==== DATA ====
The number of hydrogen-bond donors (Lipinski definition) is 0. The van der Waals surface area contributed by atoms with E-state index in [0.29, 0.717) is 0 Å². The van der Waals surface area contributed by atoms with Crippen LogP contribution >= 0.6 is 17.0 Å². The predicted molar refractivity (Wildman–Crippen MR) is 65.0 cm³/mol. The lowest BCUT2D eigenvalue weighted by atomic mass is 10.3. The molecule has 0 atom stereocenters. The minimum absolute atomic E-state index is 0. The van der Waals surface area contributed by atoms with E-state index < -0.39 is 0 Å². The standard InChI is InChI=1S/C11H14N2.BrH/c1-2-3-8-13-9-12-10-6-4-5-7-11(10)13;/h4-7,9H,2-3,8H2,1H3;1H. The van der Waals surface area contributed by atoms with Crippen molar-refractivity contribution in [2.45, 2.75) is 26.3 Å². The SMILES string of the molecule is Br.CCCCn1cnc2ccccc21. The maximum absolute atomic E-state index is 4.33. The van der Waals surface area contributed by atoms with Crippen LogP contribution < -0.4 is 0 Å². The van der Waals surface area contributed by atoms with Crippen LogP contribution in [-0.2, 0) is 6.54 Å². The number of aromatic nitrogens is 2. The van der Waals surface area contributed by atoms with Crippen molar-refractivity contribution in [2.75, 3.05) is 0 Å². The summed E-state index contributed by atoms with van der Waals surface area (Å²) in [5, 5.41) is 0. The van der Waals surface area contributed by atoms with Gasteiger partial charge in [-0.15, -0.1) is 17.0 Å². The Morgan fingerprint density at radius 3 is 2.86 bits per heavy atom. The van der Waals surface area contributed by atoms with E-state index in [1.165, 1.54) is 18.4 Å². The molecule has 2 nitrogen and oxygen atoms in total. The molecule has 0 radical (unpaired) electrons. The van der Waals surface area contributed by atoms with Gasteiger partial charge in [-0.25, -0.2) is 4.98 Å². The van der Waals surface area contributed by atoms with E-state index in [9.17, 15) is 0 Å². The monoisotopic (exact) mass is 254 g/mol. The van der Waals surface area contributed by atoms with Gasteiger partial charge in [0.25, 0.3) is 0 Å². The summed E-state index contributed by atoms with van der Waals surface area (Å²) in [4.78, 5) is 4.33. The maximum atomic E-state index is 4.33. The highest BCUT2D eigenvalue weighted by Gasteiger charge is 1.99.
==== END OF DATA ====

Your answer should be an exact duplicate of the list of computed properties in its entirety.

The number of hydrogen-bond donors (Lipinski definition) is 0. The van der Waals surface area contributed by atoms with E-state index in [0.29, 0.717) is 0 Å². The van der Waals surface area contributed by atoms with Crippen LogP contribution >= 0.6 is 17.0 Å². The predicted molar refractivity (Wildman–Crippen MR) is 65.0 cm³/mol. The lowest BCUT2D eigenvalue weighted by atomic mass is 10.3. The molecule has 0 atom stereocenters. The minimum absolute atomic E-state index is 0. The van der Waals surface area contributed by atoms with E-state index < -0.39 is 0 Å². The standard InChI is InChI=1S/C11H14N2.BrH/c1-2-3-8-13-9-12-10-6-4-5-7-11(10)13;/h4-7,9H,2-3,8H2,1H3;1H. The van der Waals surface area contributed by atoms with Crippen molar-refractivity contribution in [2.45, 2.75) is 26.3 Å². The SMILES string of the molecule is Br.CCCCn1cnc2ccccc21. The maximum absolute atomic E-state index is 4.33. The van der Waals surface area contributed by atoms with Crippen LogP contribution < -0.4 is 0 Å². The van der Waals surface area contributed by atoms with Crippen LogP contribution in [-0.2, 0) is 6.54 Å². The number of aromatic nitrogens is 2. The van der Waals surface area contributed by atoms with Crippen molar-refractivity contribution in [2.75, 3.05) is 0 Å². The summed E-state index contributed by atoms with van der Waals surface area (Å²) in [5, 5.41) is 0. The van der Waals surface area contributed by atoms with Gasteiger partial charge in [-0.15, -0.1) is 17.0 Å². The Morgan fingerprint density at radius 3 is 2.86 bits per heavy atom. The van der Waals surface area contributed by atoms with E-state index in [1.165, 1.54) is 18.4 Å². The molecule has 2 nitrogen and oxygen atoms in total. The molecule has 0 radical (unpaired) electrons. The van der Waals surface area contributed by atoms with Gasteiger partial charge in [-0.25, -0.2) is 4.98 Å². The van der Waals surface area contributed by atoms with E-state index in [9.17, 15) is 0 Å². The monoisotopic (exact) mass is 254 g/mol. The van der Waals surface area contributed by atoms with Gasteiger partial charge in [0.25, 0.3) is 0 Å². The summed E-state index contributed by atoms with van der Waals surface area (Å²) in [4.78, 5) is 4.33. The maximum atomic E-state index is 4.33. The highest BCUT2D eigenvalue weighted by Gasteiger charge is 1.99.